Chuck Miller and I have kind of a mutual admiration society going on here. I met him online after I connected with the amazing Tommy Hancock of Pro Se Publishing. We actually exchanged stories and have been friends since. Ever since I’ve changed up how I do interviews, I’ve wanted to have a chance to talk to Chuck. He graciously agreed. In here we talk about writing (of course) and some of our approaches to our work, as well as the X Files and comedy.
Joshua Pantalleresco: So what is going on with you exactly at the moment?
Chuck Miller: Well, I’m sitting here on the computer right now. I’ve been watching some old X-Files episodes this morning and working on my Sherlock Holmes novel, which is coming along well.
JP: Nice. Loved the first five seasons of X Files in particular. Great show. That would be interesting to see again today.
CM: There is talk of a new show.
JP: Really? It’d be neat.
CM: I don’t think it’s anything official yet. I’d like to see it though.
JP: Me too. I love shows that kind of explore that stuff. You ever watch Fringe?
CM: No, I haven’t seen that.
JP: Season 1 has a bit of that x files vibe. It’s a neat show. Were you a big holmes fan before or after writing him?
CM:I’ve been a Holmes fan since I was about eight years old. Always wanted to do a novel.
I did a short story for Airship 27 last year, and now I’m doing a whole novel. Of course, I made extensive use of Holmes in the “Moriarty, Lord of the Vampires” trilogy, but the novel I’m doing now is a more traditional thing.
JP: Holmes is an interesting character. I remember loving the character alot when I read a Study in Scarlet back in the day. I actually wish Doyle had done more novels back then with him. I liked the longer stuff in particular.
So you doing the classic Watson PoV?
CM: Yes. I enjoy getting into that voice.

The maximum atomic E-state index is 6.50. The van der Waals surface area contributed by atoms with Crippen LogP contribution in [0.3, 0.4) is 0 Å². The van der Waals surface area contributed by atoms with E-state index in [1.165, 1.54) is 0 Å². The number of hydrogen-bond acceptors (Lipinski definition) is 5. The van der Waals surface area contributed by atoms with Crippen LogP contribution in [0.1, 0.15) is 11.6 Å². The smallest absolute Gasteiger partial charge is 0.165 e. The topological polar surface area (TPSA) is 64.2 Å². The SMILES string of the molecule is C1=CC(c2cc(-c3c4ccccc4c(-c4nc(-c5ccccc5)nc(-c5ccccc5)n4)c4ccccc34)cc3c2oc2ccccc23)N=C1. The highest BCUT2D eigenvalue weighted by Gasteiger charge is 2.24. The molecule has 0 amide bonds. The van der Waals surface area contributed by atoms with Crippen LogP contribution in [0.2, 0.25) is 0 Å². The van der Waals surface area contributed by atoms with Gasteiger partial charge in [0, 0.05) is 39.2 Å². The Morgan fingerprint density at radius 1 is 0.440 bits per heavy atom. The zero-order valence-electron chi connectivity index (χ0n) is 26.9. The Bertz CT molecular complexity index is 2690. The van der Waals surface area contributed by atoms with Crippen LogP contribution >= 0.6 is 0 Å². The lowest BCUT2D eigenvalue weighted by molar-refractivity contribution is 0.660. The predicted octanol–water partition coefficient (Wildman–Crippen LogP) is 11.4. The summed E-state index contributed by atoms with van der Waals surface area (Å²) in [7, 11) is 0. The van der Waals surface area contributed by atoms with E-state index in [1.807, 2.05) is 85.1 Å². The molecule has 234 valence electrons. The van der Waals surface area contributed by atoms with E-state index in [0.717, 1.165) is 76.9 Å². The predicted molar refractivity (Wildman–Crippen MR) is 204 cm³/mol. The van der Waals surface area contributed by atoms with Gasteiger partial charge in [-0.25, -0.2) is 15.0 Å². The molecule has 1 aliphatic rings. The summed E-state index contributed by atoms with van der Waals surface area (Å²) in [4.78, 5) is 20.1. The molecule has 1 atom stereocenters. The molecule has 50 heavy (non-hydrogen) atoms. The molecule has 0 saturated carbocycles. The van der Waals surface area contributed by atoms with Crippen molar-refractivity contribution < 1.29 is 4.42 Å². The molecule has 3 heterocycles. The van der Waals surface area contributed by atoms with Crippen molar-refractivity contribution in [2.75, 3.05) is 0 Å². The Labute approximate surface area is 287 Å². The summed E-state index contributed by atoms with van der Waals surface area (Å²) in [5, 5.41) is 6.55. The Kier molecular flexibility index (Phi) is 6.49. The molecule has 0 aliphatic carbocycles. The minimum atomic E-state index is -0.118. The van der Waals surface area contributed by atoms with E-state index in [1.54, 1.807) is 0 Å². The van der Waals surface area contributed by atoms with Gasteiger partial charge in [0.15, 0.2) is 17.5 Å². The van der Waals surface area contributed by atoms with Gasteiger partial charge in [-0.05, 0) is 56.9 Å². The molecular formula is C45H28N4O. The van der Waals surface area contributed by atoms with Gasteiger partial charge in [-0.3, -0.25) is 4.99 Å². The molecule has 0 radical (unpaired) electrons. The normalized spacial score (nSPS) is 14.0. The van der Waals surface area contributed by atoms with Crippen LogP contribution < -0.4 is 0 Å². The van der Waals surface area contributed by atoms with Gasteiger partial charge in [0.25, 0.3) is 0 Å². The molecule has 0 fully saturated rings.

JP: any real surprises in writing holmes that you didn’t expect?
CM: Not really. I did put in a couple of “real-world’ guest stars, which I have become addicted to doing with the Black Centipede. In this one, Holmes and Watson meet Oscar Wilde and Arthur Conan Doyle. It deals a little bit with how Watson and Doyle established a working relationship to start publishing the Holmes material.
CM: I think it goes back to Philip Jose Farmer’s Riverworld novels, which I really loved. The premise there is this strange planet where everyone who has ever lived on earth is resurrected, and he was using people like Mark Twain and Sir Richard Burton and others. I really liked that. I’ve always been interested in history. And then there have been quite a few Sherlock Holmes pastiches where he meets real people. Nicholas Meyer did that with “The Seven percent Solution” and “The West End Horror,” and there have been many others. I love the idea of fictional people interacting with real ones.
JP: First off, I love To Your Scattered Bodies Go. I haven’t read the rest of the series, but I loved Farmer’s concept. That’s a cool world that would be fun to play with.
CM: They did a short story collection at one point, in which other writers played with it.
JP: It’d be fun to play with. Everyone’s there. It’d be neat to have someone like Gandhi meet someone like Genghis kahn. But yeah, it’s a great world. So why do you like fiction and non fictional characters meeting?